Lilith is an ancient Sumerian figure, later depicted as the first wife of Adam and subsequently as a demon and succubus in Jewish mythology and folklore.  Lilith is the archetypal independent woman; she refused to lie subservient to Adam, and she disobeyed the Abrahamic god in her pursuit of knowledge, magic and equality.  Due to her fierce sovereignty and self-empowerment, many feminist spirituality traditions elevate her to a goddess figure.  

Lilith has guided me through overcoming an abusive relationship, navigating situations of social exile, and embodying my power and confidence, especially in times of stress and uncertainty.  

Due to Lilith’s power and intensity, I would not recommend direct work with her unless you are an experienced devotee or dedicant.  However, folks less experienced with Lilith can still honor her and invite her energy into their lives.  

A shrine with her images and symbols is an excellent way to establish a physical and spiritual space for her in your life, and provides a space for meditation, offerings and magical workings. Acts of service dedicated to her are a wonderful way to earn her favor.  Mine was an undergraduate thesis, but writing a behemoth of a text isn’t by any means required; anything that involves empowering women, honoring sexuality, and pursuing justice is excellent devotional work to Lilith.

Magical correspondences for Lilith: tarragon, the color red, red and black crystals, red wine, menstrual blood, serpent imagery.

If Lilith calls to you, you can learn about her origin story in the channeled Liber Qayin.  The text for Liber Qayin is available in book format or online.

Additional goddesses: Venus/Aphrodite, Kuan Yin, Persephone, Bloddeuwedd, Hathor, Bastet, Inanna, Ishtar, Astarte, Diana, Hecate, The Morrígan, Hera, Circe.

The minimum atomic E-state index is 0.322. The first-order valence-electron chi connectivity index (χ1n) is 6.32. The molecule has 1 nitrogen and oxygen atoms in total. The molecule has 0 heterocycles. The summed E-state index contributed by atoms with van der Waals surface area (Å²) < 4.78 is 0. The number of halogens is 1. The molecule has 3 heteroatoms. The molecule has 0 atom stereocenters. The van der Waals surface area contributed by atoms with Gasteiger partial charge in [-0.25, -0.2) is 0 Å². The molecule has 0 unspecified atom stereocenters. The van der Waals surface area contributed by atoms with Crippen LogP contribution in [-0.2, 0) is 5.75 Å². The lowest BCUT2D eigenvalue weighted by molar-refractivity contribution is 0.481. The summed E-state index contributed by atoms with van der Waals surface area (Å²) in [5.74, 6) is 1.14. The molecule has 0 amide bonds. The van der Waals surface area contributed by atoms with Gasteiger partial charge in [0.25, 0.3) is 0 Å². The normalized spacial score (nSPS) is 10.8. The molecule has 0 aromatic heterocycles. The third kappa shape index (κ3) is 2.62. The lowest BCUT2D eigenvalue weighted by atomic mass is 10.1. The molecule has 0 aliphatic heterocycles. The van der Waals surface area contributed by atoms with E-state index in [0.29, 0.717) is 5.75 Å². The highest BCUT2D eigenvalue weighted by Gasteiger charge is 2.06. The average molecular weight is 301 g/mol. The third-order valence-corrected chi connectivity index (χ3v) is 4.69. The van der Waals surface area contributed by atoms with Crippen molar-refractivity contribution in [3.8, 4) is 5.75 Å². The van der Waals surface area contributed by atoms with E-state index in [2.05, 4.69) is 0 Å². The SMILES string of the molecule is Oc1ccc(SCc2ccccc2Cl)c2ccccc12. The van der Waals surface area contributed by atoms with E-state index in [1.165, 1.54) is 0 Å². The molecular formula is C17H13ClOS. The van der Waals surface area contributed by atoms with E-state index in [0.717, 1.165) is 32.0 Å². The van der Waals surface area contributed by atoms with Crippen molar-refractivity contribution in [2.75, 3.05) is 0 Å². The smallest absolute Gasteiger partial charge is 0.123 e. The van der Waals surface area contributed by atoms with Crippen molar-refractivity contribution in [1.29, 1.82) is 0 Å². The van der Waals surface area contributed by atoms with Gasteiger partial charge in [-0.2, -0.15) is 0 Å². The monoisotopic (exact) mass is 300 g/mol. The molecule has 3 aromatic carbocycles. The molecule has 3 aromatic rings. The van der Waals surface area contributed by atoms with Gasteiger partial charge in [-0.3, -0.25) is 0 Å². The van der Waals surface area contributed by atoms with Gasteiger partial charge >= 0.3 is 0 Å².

The additional goddesses I’ve listed are deities that may represent one or multiple aspects of sexuality, self-love, death, and magic.  I’ve worked with some of these goddesses in different capacities, and some I do not have experience with.  I wanted to provide more possibilities for deities that may call to readers, but this is by no means an exhaustive list.  I highly recommend researching a deity and their cultural context before developing a relationship with them.

 

Herbal Allies: 

 

As the Earth exists in cycles of life and death, herbs that correspond with vivacious properties of sexuality are often also herbs of grieving and death.  These herbal allies draw in one’s own sexual power, as well as the ability to understand and surrender to the cycles of life and death. As herbs of love, they aid in developing one’s sense of self love, and recognizing the aspects of the shadow selves that must heal in order for one to better love oneself.  There is a plethora of herbs associated with love, sexuality and death; I’ve included a few here that strongly connect with both energies, and that have served many practitioners well.